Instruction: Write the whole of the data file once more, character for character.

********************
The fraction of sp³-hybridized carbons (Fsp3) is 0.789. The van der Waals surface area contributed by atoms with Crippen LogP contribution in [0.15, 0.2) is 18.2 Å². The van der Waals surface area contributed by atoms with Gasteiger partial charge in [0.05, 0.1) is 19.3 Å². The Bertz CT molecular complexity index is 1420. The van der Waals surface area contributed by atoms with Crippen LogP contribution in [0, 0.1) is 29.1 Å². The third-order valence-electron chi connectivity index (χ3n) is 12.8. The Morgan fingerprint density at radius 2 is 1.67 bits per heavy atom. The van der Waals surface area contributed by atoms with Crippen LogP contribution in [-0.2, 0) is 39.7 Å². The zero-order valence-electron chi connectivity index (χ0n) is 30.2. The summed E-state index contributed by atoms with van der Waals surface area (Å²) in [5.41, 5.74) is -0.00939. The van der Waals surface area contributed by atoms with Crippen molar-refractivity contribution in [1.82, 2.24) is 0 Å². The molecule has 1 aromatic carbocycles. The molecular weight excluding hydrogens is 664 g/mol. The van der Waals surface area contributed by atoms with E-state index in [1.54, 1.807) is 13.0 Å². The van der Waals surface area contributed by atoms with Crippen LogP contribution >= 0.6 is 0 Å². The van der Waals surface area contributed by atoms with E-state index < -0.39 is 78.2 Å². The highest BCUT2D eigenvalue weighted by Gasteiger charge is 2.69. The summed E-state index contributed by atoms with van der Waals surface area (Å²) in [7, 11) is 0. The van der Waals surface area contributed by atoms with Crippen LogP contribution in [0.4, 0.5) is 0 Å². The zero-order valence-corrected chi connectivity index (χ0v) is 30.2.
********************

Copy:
The fraction of sp³-hybridized carbons (Fsp3) is 0.789. The van der Waals surface area contributed by atoms with Crippen LogP contribution in [0.15, 0.2) is 18.2 Å². The van der Waals surface area contributed by atoms with Gasteiger partial charge in [0.05, 0.1) is 19.3 Å². The Bertz CT molecular complexity index is 1420. The van der Waals surface area contributed by atoms with Crippen LogP contribution in [0, 0.1) is 29.1 Å². The third-order valence-electron chi connectivity index (χ3n) is 12.8. The Morgan fingerprint density at radius 2 is 1.67 bits per heavy atom. The van der Waals surface area contributed by atoms with Crippen LogP contribution in [-0.2, 0) is 39.7 Å². The zero-order valence-electron chi connectivity index (χ0n) is 30.2. The summed E-state index contributed by atoms with van der Waals surface area (Å²) in [5.41, 5.74) is -0.00939. The van der Waals surface area contributed by atoms with Crippen molar-refractivity contribution in [1.82, 2.24) is 0 Å². The molecule has 1 aromatic carbocycles. The molecular weight excluding hydrogens is 664 g/mol. The van der Waals surface area contributed by atoms with E-state index in [1.54, 1.807) is 13.0 Å². The van der Waals surface area contributed by atoms with Crippen LogP contribution >= 0.6 is 0 Å². The van der Waals surface area contributed by atoms with E-state index < -0.39 is 78.2 Å². The highest BCUT2D eigenvalue weighted by Gasteiger charge is 2.69. The summed E-state index contributed by atoms with van der Waals surface area (Å²) in [7, 11) is 0. The van der Waals surface area contributed by atoms with Crippen LogP contribution in [0.4, 0.5) is 0 Å². The zero-order valence-corrected chi connectivity index (χ0v) is 30.2.